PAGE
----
US: Congressman calls on “all of Christendom” to kill every “radicalized Islamic suspect”

6th Jun 2017
US: Congressman calls on “all of Christendom” to kill every “radicalized Islamic suspect”

NEW YORK (AA) – Louisiana Congressman Clay Higgins on Sunday posted a hateful Facebook message calling on “all of Christendom” to kill every “radicalized Islamic suspect”.

“The free world… all of Christendom… is at war with Islamic horror,” Higgins wrote on the popular social media platform. https://www.facebook.com/captclayhiggins/photos/a.655256107910738.1073741829.581436541959362/997878010315211/?type=3&theater

“Not one penny of American treasure should be granted to any nation who harbors these heathen animals,” the message said, using a derogatory religious reference.

“Not a single radicalized Islamic suspect should be granted any measure of quarter,” Higgins said.

“Hunt them, identify them, and kill them. Kill them all. For the sake of all that is good and righteous. Kill them all,” the message concluded.

Higgins won a House of Representatives seat last December as a tough-talking outsider who promoted himself through online presence and merchandise.

He worked previously as a police officer — a position he resigned in 2007 after mounting allegations of excessive use of force — and captain at a sheriff’s office.

Higgins’ office told Gizmodo website that the lawmaker’s disturbing post “is referring to terrorists”.

On Facebook, some users responded to his message with dismay.

“Wow, you are no better than a terrorist,” Misty Johnson wrote. “I’m more afraid of people like you than a refugee who was vetted for 2 years by 7 Intel agencies. I think we need better vetting for our representatives. You are an unhinged lunatic and playing right into what ISIS wants.”

“This is extremely hateful,” Tyler F. Thigpen wrote. “I didn’t vote for you, but you represent me and I’d like to hear a lot less hateful speech from the politicians that serve me.”

Reached by phone, Higgins told The Washington Post that he was surprised that his message was interpreted by some as hateful or an indictment against Islam — in fact, he said, he didn’t view the post as controversial at all.

He said he was calling for the death of Islamic terrorists, not peaceful Muslims. When he used the word “Christendom,” he said, he was referencing the Western world, not calling for a war between Christianity and Islam. Working in law enforcement, Higgins said, he interacted with people from different faiths and backgrounds and has always respected people based on “what was in their heart.”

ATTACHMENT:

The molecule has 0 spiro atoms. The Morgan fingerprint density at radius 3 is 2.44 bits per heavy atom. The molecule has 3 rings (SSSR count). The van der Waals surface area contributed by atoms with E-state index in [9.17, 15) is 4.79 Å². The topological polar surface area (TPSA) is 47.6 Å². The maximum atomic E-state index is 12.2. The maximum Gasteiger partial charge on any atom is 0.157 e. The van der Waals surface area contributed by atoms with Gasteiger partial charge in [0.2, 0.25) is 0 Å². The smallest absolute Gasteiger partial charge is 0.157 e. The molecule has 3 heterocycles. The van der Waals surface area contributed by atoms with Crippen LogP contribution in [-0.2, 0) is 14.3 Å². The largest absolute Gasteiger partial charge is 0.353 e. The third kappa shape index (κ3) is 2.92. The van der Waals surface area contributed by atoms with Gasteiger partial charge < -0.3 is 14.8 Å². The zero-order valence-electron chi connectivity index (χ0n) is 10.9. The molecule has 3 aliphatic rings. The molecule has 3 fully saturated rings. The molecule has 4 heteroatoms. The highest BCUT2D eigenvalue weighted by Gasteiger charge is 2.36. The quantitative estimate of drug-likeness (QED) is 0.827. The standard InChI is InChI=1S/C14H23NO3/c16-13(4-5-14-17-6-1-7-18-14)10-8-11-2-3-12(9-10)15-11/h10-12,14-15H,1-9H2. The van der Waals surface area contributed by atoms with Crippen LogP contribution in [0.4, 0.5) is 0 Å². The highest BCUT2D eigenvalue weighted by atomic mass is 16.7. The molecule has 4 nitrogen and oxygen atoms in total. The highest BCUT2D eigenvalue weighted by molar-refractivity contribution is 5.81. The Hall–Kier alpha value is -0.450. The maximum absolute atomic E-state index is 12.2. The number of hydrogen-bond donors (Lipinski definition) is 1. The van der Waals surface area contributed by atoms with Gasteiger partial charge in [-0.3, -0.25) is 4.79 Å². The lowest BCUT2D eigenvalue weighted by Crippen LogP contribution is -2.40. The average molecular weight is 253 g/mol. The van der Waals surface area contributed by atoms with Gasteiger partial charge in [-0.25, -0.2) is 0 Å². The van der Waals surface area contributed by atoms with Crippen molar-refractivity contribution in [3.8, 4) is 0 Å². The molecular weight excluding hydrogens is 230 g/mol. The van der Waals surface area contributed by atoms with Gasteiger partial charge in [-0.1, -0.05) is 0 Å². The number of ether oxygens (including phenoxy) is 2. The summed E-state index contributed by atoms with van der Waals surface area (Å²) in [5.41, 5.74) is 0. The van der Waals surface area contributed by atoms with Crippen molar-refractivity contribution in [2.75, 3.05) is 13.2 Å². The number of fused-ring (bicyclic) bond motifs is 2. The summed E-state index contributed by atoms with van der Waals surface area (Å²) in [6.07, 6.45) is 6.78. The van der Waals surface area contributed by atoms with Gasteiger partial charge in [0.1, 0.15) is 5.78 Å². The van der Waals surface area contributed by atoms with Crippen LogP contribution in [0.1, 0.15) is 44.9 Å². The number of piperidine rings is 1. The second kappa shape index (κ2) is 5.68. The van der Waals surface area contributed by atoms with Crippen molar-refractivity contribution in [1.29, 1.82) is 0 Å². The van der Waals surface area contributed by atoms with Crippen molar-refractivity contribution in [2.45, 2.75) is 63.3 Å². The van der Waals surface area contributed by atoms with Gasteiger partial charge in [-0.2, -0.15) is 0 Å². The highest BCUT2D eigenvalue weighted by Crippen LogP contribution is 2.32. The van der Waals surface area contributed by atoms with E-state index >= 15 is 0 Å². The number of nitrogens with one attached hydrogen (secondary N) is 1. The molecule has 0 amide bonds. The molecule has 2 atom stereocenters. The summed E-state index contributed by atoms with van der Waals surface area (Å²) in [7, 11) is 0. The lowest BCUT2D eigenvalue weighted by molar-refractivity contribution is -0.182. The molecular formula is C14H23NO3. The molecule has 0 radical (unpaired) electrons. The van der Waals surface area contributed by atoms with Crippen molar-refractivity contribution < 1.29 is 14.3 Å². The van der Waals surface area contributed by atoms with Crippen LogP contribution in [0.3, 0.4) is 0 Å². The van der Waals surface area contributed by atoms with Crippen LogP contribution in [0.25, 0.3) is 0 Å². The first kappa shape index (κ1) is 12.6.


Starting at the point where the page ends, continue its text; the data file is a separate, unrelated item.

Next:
brahim Hooper, the national communications director for the Council on American-Islamic Relations (CAIR), told The Post that Higgins’s comments follow a familiar pattern of public officials walking back broad generalizations about Islam in the wake of tragic incidents.

“Unfortunately, we see this each time after one of these tragic incidents,” said Hooper, referring to the attack in London. “When there’s no push back against Islamophobic rhetoric, people see that as tacit endorsement of anti-Islamic rhetoric.”

“In particular, an elected official at the national level should not be making emotional statements, but should respond to tragedy with well-thought out statements that don’t make the situation worse,” he added.

Islamophobic acts and rhetoric in the United States have escalated over the last two years, coinciding with the presidential campaign and election of Donald Trump.

Anti-Muslim hate incidents rose more than 40 percent in 2016 compared with 2015, leading Muslim advocacy group Council on American-Islamic relations said last month.

Rights group Southern Poverty Law Center said earlier this year that it found “a dramatic jump in hate violence and incidents of harassment and intimidation around the country” in the wake of President Trump’s Nov. 8 electoral victory.

[Photo: Louisiana Congressman Clay Higgins. Official House Photographer, Dana Barciniak/Public Domain]

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